Material and methods
Institutional review board approval for the use of human subjects was obtained from the University of Washington in Seattle. The electronic health records and surgical calendars of 1 oral surgeon (D.S.B.) from 1988 to 2009 were searched for all patients with anterior open bite who were consecutively treated (independent of outcome) with orthodontics and bilateral sagittal split osteotomy with surgical closing rotation of the mandible using rigid internal fixation only. Patients who received any form of surgery involving the maxilla to correct the anterior open bite during this time frame were excluded from the study. Once patients were identified, an attempt was made to collect cephalometric films from the oral surgeon or the treating orthodontist.
The inclusion criteria were (1) cephalometric films available from 5 time periods—initial (T1), presurgery (T2), postsurgery (T3), debond (T4), and long term (T5, >1 year after the braces were removed); (2) no overlap of the incisors, as measured by the distance between the maxillary and mandibular incisal edges parallel to the maxillary occlusal plane at T1; and (3) composite tracing of T2 onto T3 demonstrated the bilateral sagittal split osteotomy with closing rotation of the mandible by using rigid internal fixation (with or without accompanying midline osteotomy or genioplasty at the surgery). The exclusion criteria were (1) incomplete, illegible, or nondiagnostic radiographs; (2) any maxillary surgery; (3) jaw surgery before or after the bilateral sagittal split osteotomy of interest; and (4) pretreatment facial trauma, facial surgery, or any syndrome affecting the face.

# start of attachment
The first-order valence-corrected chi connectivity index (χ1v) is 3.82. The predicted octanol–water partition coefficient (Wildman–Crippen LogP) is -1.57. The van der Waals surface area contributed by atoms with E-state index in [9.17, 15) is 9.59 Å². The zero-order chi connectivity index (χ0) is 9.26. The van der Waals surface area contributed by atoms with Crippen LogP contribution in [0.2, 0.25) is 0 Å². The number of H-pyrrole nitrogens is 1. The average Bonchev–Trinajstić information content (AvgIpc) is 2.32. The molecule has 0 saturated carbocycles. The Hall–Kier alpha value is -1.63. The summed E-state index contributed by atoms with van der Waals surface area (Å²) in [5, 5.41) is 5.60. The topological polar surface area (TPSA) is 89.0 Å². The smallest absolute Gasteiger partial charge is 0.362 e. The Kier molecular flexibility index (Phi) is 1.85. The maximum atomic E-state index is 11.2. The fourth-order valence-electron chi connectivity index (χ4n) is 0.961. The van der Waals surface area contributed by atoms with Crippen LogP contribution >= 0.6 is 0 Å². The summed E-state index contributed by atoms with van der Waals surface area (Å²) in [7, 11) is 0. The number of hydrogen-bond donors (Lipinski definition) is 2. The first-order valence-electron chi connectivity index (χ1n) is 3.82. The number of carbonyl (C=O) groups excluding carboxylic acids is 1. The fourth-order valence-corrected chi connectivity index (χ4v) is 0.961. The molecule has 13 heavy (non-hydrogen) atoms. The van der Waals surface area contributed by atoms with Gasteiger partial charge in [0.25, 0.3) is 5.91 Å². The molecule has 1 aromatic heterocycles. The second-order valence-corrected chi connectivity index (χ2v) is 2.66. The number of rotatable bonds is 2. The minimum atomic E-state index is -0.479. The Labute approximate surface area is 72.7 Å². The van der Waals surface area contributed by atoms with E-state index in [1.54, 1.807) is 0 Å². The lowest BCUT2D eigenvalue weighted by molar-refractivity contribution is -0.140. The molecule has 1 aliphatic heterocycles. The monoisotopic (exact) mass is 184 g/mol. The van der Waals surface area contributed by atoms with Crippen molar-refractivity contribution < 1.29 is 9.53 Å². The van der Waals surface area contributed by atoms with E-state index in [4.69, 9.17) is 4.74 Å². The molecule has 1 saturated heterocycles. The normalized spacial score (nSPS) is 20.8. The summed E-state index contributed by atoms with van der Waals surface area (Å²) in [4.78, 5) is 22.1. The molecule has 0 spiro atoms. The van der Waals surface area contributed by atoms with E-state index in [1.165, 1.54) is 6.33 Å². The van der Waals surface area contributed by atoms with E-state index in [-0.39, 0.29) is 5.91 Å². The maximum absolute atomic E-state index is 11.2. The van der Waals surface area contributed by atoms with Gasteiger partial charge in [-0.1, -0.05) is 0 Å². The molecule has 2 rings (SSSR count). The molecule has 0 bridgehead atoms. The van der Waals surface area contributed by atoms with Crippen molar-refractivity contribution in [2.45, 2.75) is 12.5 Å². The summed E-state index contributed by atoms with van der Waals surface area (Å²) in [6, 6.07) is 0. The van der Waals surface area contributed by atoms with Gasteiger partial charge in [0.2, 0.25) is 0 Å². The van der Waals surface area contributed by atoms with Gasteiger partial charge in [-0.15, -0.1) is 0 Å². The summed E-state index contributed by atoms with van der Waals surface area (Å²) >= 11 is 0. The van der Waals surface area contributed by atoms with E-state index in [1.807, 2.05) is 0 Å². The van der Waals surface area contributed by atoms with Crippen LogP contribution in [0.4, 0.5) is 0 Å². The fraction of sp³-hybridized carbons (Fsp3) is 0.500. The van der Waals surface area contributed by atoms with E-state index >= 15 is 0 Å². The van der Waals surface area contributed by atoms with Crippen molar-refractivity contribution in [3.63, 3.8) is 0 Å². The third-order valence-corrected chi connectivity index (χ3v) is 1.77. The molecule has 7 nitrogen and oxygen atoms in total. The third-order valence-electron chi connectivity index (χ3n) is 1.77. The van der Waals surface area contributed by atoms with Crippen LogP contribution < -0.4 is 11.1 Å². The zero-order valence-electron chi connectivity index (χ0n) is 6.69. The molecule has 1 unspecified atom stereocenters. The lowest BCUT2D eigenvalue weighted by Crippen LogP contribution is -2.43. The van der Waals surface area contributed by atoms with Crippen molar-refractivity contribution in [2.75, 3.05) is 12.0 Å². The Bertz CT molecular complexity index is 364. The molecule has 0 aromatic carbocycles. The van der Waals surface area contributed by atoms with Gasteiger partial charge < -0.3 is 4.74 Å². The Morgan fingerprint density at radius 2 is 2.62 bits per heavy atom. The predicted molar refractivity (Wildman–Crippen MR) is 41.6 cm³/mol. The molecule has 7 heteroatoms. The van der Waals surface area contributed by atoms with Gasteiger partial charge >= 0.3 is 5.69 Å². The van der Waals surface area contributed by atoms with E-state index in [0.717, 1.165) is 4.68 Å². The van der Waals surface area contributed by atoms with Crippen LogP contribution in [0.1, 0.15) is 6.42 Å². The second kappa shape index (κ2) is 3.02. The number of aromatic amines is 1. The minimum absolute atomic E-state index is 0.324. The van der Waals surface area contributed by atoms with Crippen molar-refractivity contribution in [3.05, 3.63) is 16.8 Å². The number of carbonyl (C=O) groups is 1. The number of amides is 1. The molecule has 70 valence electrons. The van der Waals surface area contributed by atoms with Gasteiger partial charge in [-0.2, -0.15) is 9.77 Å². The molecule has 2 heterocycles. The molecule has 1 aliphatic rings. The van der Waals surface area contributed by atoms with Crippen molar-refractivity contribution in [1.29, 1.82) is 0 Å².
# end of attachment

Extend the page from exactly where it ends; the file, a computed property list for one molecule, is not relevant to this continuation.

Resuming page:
On each film, all patient identity information was replaced with study identification numbers. Randomization of films was not possible for the T1, T2, and T3 films because of the malocclusion, appliances, and hardware present. The films at T4 and T5 were randomized by another person so that the researcher tracing the films (A.M.F.) would be blinded.
The same author (A.M.F.) both hand-traced conventional films and was responsible for identifying all landmarks. A template from the T2 film was created to aid in landmark identification. When digital films were available, they were printed and also hand-traced for consistency. The orthodontic landmarks and reference lines used to create the descriptive linear and angular measurements of interest are shown in Figure 1 . To better visualize changes occurring in the mandible, the following indirect reference lines were created.
S′N: surrogate Frankfort plane made by adding a correction factor of 7° to the sella-nasion line.
Constructed mandibular plane (MnPC): the portion of the mandibular plane that represents the distal segment of the mandible after surgery.
Proximal segment fiducial: a line drawn 10 mm perpendicular and posterior to the Ar-Go line, representing the proximal fragment of the mandible.
Distal segment fiducial: a line drawn 10 mm perpendicular and inferior to the MnPC and used to visually verify that closing rotation has occurred.
The hand-tracings were also used to create an overall superimposition by using the best fit of the cranial base, a maxillary superimposition by using the anatomy of the hard palate, and a distal fragment superimposition by using the symphyseal anatomy of the mandible. When a genioplasty or a midline osteotomy might have altered the symphyseal region, screws placed during surgery were used as superimposition aids. These superimpositions were created for each time period of interest.
All hand-tracings were scanned with a scanner (Expression 1680; Epson, Long Beach, Calif) at 200 dpi and captured into imaging software (version 11.0; Dolphin, Chatsworth, Calif) for measurement. All linear measurements were corrected for magnification. Cephalometric films with a ruler or a magnification scale were adjusted accordingly. For films without rulers, magnification was adjusted by using the millimetric length of the sella-nasion line, since the cranial base is considered relatively stable beyond 7 years of age.